But each was high speed steel and will keep an edge many times longer than carbon steel.

They were also tested in a variety of hardwoods and softwoods.
In fact they’ve now mingled in to daily use.

I’ll be buying a few more sizes to make up a set for my general needs.
Then I’ll look after them.
I’ll probably reserve them for show face drilling, when I’m pegging joints etc.

People are often surprised to see me using my cordless drill in videos, but I’ve always found it the best option for this size of drill bit.

But now I’ve got no excuse.

Thanks again for your recommendations.

20 Responses

  1. David Gendron

    Hahaha, Never suggested anything lol….. But I do have the Veritas bits and when using hand drill, I start with a rev or two counter clock wise, it seems to alleviate the “grab” factor…

    I find these bits to be quite fragile(the spurs anyway).

    Reply
  2. Chris Buckingham

    I must say that if I need to drill a hole with the very convenient hand crank drill I usually use my breast drill, this is because it has two easy change gearings, and also because the crank handle is a little longer is more controllable , and the chuck is more powerful, there are times when space is limited, then it has to be the small “egg beater”, but the breast drill is my first choice.

    Reply
    • Kermit

      Right. I have two hand-crank drills, both Stanleys, both were my grandfather’s—I’m 72; do the math. I use the breast drill a lot. The wee one is best reserved for wee bits.

      Thanks for the review, Richard.

      Reply
  3. Ken

    For smaller holes I simply use HSS metal drill bits. They do fine and are far more robust than the tiny spur and lipped wooden ones which I invariably break.

    For intermediate holes (5mm to say 8mm) I find might resort to a power tool and for bigger than that I’ll use augers in a bit.

    I might try some of your suggestions though in that middle range.

    Reply
  4. Polly Becton

    While I can’t claim an exhaustive effort, I’ve been unable to find a source for the Alpen bits in the U.S. Am I missing something? The Alpen site doesn’t steer one to any vendors and does not have provisions to buy direct either.

    Reply
    • Hilton

      Polly, you may find them on Amazon DE (I know they have normal HSS and Mason bits) and if sold by Amazon themselves then you can get them delivered to the US. Just use your normal Amazon login details.

      Reply
  5. Salko Safic

    You haven’t tried anything until you’ve tried cobalt brad point bits. That’s mostly what I use now unless I’m drilling through metal, yes I’ve drilled brass and other softer metals with my egg beater. It’s not super fast but it’s doable.

    Reply
    • Hilton

      Salko, I know you get carbide-tipped Brad-point drill bits and cobalt M42 and M35 normal twist bits but I’ve never seen cobalt Brad-points. Where are these sold?

      Reply
  6. Abtuser

    I use the Veritas bits and they’ve worked quite well, battery powered or self-powered. But I am open to trying others. I see the Alpin’s are available on Amazon in the U.S..

    Great review!

    Reply
    • Michael Ballinger

      I have the Veritas bits. I’ve only used them in a cordless drill but I’ve found that in pine they tend to stop cutting, give a little force and it plunges deep. They do make a very clean hole though, just tricky to control. With metal working bits they are very consistent in how fast they bore to the amount of pressure applied. The larger the drill bit the more extreme I found the issue to be.

      Reply
  7. Jim

    I’m currently building a 7m by 4m workshop, entirely with hand tools for the wooden parts.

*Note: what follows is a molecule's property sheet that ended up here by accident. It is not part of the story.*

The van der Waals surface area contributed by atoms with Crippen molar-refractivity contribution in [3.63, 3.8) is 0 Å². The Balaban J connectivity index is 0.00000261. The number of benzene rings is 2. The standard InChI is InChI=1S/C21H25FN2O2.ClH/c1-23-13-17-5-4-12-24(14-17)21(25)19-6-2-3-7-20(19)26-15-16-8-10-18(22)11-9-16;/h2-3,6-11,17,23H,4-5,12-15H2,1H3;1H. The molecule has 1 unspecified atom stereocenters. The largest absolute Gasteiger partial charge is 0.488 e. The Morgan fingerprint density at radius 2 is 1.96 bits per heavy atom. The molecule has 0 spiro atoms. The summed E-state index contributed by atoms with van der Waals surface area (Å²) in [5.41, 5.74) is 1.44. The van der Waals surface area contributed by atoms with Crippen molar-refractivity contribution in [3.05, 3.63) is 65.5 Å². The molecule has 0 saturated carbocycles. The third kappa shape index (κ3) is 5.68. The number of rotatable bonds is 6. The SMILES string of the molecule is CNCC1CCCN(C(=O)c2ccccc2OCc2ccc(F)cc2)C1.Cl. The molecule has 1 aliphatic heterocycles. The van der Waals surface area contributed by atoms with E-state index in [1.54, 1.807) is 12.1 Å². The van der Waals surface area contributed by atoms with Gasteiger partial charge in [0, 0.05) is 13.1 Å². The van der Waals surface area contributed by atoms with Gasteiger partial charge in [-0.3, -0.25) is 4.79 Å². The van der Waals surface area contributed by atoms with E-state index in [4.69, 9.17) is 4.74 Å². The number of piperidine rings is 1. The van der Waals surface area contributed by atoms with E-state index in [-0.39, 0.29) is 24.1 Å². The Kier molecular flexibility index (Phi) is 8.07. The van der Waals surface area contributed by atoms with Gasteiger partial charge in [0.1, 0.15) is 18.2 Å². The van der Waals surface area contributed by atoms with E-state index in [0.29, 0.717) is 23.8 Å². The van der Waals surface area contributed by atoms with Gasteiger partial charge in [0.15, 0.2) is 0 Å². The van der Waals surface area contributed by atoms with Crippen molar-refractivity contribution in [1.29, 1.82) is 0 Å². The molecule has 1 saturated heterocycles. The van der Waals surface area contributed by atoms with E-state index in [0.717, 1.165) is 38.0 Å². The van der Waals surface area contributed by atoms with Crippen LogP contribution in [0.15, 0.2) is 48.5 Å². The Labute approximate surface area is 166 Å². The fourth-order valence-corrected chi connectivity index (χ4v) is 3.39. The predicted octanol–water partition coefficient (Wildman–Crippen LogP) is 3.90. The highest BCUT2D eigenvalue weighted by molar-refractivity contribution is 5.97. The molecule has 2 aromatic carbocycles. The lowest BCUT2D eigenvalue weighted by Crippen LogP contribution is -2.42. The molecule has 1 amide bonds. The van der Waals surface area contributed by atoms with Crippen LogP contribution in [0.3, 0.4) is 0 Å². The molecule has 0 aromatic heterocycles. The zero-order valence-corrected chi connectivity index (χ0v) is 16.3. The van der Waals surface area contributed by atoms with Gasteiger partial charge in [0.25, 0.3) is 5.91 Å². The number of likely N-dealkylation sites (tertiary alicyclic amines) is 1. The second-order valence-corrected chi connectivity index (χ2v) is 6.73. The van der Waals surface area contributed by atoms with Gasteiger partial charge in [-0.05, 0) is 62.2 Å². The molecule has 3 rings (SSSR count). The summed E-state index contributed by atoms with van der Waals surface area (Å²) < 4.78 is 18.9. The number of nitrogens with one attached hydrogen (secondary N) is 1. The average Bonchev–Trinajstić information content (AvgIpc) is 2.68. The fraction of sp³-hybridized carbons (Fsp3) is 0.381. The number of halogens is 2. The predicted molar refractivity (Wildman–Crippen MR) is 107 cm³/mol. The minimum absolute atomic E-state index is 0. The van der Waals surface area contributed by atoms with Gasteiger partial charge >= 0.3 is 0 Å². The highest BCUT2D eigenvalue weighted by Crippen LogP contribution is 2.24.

Since November I’ve drilled well over 1000 holes with my eggbeater drills. I have several set up for different tasks.

    One with a 6mm bit with adjustable depth stop, one (an enclosed gearbox type) with a 5mm bit with adjustable depth stop, one with a hex holder for screwdriver bits, one brace with a hex holder for screwdriver bits.

    The bits and screwdriver heads are all from B and Q. I’ve had no problems with any of them. The key is to use the correct gear and spin quickly.

    I’ve used the eggbeater on a slow gear with a 6mm auger (well sharpened and waxed) for deep holes.

    Why? Silence. Exercise. No cables tangling anywhere. No flat batteries.

    I also cut all the wood exclusively with my Skeltons. Think about; try cutting a 5m beam with a chop saw against merely striking a line and getting on with it.

    There’s no wood task that can’t be done easier with hand tools. Just get on with it.

    Reply
    • Michael Ballinger

      Fair play to ya, I opted for a 4x3m workshop, modern log cabin construction. Two builders put it up in a day and a half, I’ve nearly finished painting it and I’m good to start woodworking 😀

      Reply
    • Richard Simpson

      Jim, great story! Can I ask what kind/make of eggbeaters you went for and from where? I’m looking at buying a couple for the reasons you state but no idea where to start. I do already have a garage though!

      Reply
  8. Mike

    I use hand tools – planes, chisels, and saws, quite a bit for mixture of enjoyment of doing so and utility these tools provide. As we all know in many cases you can do something better or faster with hand tools, or accomplish something that may be impossible or very awkward with small shop power machinery.

    Though this is off topic, I’ve always wondered when this applies to hand drills. I’ve tried using egg beaters and augers, but always find myself reaching for my trusty electric drill regardless of the size hole to be drilled. In what cases is a hand-powered drill preferable in your experience?

    Reply
    • Michael Ballinger

      Oh I love my dewalt drill. I have to say though that any chance I have to use my brace and bit I pull it out (when the hole is over a half inch) I love cutting the fibres with the spurs of a well sharpened auger and counting the revolutions to govern the depth. I can’t say it’s faster but it does engage me with the material as I work.

      Reply

Leave a Reply

Your email address will not be published. Required fields are marked *